In my experience, most people prefer black-and-white answers, crisp edges and straightforward beliefs. I should know—I used to be a legalist. In theory, I believed in grace. But I viewed it more like the extra help your workout partner gives you when you’ve already completed nine reps on your own and you need to get your chin over the bar to finish the last one in the set. Grace for me was an additive to my personal effort, perfectly blended in a 90/10 ratio, with law as the main ingredient and just enough grace to sweeten the pot and get me to the finish line.
On the surface, rules are easy and straightforward, virtually formulaic; do this, get that. Grace, on the other hand, doesn’t always afford this luxury. The problem with grace is that it’s messy. There are no hard-and-fast rules to apply; no lists to check; no i’s to dot or t’s to cross. That’s because grace in its purest form is about a relationship—specifically, a relationship with God through the person of Jesus.
When Grace Gets Messy
This type of messy grace hits close to home every day for people like Tammy. Tammy was the director of a parachurch ministry in Atlanta that provided housing for single mothers in need. When Tammy discovered that Sara, one of her residents, had begun selling her body to feed her heroin habit, Tammy was forced to choose between offering some sort of practical assistance, and kicking Sara out of the program.
To the legalist, Tammy did the unthinkable. Tammy made a deal with Sara that she would personally pay for Sara’s heroin habit, if Sara would refrain from prostituting herself. Tammy reasoned that if she could remove the guilt and shame associated with prostitution, Sara might have a chance of reestablishing her value, thereby gaining the strength to overcome her habit.
One year and thousands of dollars later, Sara was so moved by Tammy’s concern for her and commitment to her well-being that the young addict locked herself in her room for a week to detox.
“I could hear her screaming through the door at night,” Tammy said, remembering the experience. Despite massive withdrawal symptoms, Sara finally found freedom from her addiction. When Tammy asked how she did it, Sara simply said, “Jesus came and comforted me.”
Tammy, well aware that many people would be offended by what she did to help Sara, later told me, “I just knew at that moment it was the only way I could reach her,” she said. In fact, shortly thereafter, one of Sara’s friends was killed by the same pimp that Sara had been scoring tricks for. Although unorthodox (and not necessarily the solution in all situations like this), Tammy knew that the plan God had given her saved Sara’s life.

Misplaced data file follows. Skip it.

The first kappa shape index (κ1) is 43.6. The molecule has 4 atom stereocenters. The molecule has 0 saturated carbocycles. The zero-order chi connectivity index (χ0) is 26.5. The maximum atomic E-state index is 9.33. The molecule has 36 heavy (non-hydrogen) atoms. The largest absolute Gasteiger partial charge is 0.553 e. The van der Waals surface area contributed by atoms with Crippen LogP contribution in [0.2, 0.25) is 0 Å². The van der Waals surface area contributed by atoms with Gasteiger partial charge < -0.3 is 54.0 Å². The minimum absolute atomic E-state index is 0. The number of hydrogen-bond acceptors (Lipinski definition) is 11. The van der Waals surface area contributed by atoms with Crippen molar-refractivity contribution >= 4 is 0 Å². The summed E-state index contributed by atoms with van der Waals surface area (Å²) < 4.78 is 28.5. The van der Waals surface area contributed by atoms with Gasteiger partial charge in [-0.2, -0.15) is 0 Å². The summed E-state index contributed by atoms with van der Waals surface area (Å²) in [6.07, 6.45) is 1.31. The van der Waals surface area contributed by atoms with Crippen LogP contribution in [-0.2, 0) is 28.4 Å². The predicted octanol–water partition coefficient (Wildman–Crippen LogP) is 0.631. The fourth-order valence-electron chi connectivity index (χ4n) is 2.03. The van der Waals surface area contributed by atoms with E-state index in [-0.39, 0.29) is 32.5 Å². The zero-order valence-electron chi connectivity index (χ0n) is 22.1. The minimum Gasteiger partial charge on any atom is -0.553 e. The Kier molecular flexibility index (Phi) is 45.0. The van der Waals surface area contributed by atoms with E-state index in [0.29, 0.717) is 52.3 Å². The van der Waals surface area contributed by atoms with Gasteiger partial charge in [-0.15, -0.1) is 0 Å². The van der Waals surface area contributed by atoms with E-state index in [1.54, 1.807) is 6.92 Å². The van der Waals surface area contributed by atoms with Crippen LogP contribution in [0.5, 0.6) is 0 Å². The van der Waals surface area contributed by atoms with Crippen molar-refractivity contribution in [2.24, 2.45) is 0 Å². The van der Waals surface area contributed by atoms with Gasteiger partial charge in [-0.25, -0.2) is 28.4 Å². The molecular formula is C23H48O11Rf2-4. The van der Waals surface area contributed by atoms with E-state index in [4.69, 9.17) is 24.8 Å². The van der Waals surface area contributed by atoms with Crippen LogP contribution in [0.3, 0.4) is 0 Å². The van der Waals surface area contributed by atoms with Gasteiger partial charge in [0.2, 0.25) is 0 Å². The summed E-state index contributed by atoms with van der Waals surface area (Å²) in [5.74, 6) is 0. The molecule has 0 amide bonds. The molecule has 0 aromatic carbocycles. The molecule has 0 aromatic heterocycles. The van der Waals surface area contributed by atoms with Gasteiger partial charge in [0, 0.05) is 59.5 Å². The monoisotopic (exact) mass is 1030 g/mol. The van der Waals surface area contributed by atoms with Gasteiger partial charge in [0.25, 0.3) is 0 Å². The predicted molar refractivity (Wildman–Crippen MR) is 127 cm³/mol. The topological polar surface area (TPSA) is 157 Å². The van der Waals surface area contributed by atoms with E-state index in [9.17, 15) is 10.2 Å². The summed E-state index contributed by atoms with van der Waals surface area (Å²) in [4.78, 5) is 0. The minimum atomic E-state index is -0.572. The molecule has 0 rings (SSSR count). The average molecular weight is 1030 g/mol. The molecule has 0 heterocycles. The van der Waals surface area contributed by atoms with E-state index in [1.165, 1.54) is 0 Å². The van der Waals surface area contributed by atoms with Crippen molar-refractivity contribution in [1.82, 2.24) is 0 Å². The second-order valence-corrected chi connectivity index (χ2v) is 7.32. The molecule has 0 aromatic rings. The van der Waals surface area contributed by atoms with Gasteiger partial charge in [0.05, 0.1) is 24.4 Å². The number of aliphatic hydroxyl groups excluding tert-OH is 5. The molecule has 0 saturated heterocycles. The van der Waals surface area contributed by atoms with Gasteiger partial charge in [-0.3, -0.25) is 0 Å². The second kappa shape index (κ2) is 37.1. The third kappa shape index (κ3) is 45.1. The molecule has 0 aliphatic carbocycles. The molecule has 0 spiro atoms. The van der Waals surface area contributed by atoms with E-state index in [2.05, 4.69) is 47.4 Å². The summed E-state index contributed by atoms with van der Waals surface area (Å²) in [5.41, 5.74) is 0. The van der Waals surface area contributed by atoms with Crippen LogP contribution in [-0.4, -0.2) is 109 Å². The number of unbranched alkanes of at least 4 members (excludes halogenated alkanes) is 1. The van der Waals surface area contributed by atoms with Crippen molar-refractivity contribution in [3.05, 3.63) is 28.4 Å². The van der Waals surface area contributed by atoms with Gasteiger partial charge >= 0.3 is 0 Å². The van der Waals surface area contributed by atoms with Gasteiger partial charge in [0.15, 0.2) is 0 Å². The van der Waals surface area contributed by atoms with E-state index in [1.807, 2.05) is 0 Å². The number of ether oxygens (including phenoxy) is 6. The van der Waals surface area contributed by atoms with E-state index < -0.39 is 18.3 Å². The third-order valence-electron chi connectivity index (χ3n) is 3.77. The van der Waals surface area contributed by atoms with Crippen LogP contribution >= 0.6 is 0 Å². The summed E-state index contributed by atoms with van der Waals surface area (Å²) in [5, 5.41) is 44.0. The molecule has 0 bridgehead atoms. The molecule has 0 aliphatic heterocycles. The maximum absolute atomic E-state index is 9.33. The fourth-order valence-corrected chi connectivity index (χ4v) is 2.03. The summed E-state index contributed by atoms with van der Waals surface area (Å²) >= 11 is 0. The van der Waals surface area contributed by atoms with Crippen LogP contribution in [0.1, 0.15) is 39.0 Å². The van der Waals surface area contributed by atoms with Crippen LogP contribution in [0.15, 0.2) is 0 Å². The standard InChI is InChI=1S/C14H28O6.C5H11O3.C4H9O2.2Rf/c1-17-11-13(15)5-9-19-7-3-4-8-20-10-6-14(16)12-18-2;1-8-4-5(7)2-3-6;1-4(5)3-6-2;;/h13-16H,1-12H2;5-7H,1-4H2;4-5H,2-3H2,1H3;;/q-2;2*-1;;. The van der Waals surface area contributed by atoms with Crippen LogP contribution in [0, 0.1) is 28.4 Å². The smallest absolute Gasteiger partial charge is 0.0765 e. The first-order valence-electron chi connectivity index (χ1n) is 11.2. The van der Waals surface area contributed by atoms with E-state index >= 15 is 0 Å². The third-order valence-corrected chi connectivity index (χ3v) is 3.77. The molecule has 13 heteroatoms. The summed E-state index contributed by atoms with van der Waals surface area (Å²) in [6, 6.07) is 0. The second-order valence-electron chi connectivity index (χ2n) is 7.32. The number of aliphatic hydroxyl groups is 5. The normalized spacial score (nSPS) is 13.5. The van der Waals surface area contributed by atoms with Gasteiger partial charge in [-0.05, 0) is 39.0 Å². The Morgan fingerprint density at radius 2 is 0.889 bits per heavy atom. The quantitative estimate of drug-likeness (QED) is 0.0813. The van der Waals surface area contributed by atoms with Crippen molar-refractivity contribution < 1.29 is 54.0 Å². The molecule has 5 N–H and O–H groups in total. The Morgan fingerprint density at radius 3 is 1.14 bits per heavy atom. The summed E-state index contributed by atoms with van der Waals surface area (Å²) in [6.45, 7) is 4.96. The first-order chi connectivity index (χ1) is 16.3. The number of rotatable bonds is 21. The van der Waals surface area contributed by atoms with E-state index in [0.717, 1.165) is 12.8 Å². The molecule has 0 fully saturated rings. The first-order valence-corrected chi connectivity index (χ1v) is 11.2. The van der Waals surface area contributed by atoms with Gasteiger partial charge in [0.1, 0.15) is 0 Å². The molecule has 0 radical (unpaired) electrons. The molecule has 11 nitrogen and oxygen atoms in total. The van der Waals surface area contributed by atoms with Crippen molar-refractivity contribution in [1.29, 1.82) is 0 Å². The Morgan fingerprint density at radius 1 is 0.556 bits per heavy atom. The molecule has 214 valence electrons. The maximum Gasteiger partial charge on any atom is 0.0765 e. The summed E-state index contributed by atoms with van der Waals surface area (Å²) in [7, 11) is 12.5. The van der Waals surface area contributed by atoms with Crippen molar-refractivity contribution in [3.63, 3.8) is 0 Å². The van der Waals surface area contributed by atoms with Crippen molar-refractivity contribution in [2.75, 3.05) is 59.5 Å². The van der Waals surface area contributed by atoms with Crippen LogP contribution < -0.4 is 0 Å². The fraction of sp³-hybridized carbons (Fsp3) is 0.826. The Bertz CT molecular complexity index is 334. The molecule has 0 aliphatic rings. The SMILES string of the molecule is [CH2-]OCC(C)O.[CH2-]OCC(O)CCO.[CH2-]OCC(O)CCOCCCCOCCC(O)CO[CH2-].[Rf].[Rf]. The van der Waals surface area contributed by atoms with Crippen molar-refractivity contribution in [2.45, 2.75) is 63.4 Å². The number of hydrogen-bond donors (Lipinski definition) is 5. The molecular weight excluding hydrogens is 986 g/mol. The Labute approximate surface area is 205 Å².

Grace in Action
Take another example of this messy grace in action. While on a trip to visit several of our churches in East Africa, it became clear to me that polygamy runs rampant, even among those in the church. Obviously for New Testament believers, the rule is clear; marriage is between one man and one woman. But how should church leaders respond when a polygamist gets saved? In situations like this, Christian leaders must choose between wrecking a home for the sake of righteousness, and allowing an unsanctified marriage to remain intact for the sake of a family.
So when I asked one of our leaders there named Benjamin, how exactly he handles these issues, he offered this; “When a polygamist gets saved, we rejoice because we can often win over the whole family. He is allowed Christian fellowship with the exception that he can’t pursue the office of elder, since he is not the husband of one wife.” Laughing, he continued, “But his job is much harder than mine; he must love all of his wives as Christ loves the Church.”
Of course, Tammy and Benjamin’s story of how they appropriated grace in each of these circumstances raises the eyebrow of the most well-intentioned rule followers, not unlike one of Christendom’s favorite prophets, and closet legalists: Jonah.
Grace got messy for Jonah when God called him to minister to the barbarous people of Nineveh; known enemies of Israel, and not surprisingly, people whom Jonah despised. When God spoke to Jonah to warn the people of the city of their impending judgment, Jonah ran the other way. Why? Jonah knew that if the people of Nineveh repented, God would forgive them.
In complete rebellion against God’s mercy, Jonah complains that God’s graciousness is unfair. In Jonah 4:2-3, he states, “Isn’t this what I said, Lord, when I was still at home? That is what I tried to forestall by fleeing to Tarshish. I knew that you are a gracious and compassionate God, slow to anger and abounding in love, a God who relents from sending calamity.” Offended by grace, Jonah concluded, “Now, Lord, take away my life, for it is better for me to die than to live.”
To Jonah, offering mercy to the Ninevites was just as counterculture and repulsive as Tammy entrenching herself in the life of a young prostitute and Benjamin fellowshipping with tribal polygamists. Grace like this cannot be formulized, rationalized or even duplicated. Yet it was God’s preferred method for saving a world full of lost and hurting people.
God chose a radical message and delivered it in an unsuspecting package to an undeserving group of people. No one would have expected the Savior of the universe to be born into a scandalous marriage, delivered in a stench-filled barn, or destined to die a heinous death as he carried the weight of the world’s sin. Was it messy? Absolutely. But so was the world He came to save. Was it unexpected? Yes. But thankfully, Jesus didn’t allow our mess to deter Him for one second from giving His life to solve our problem.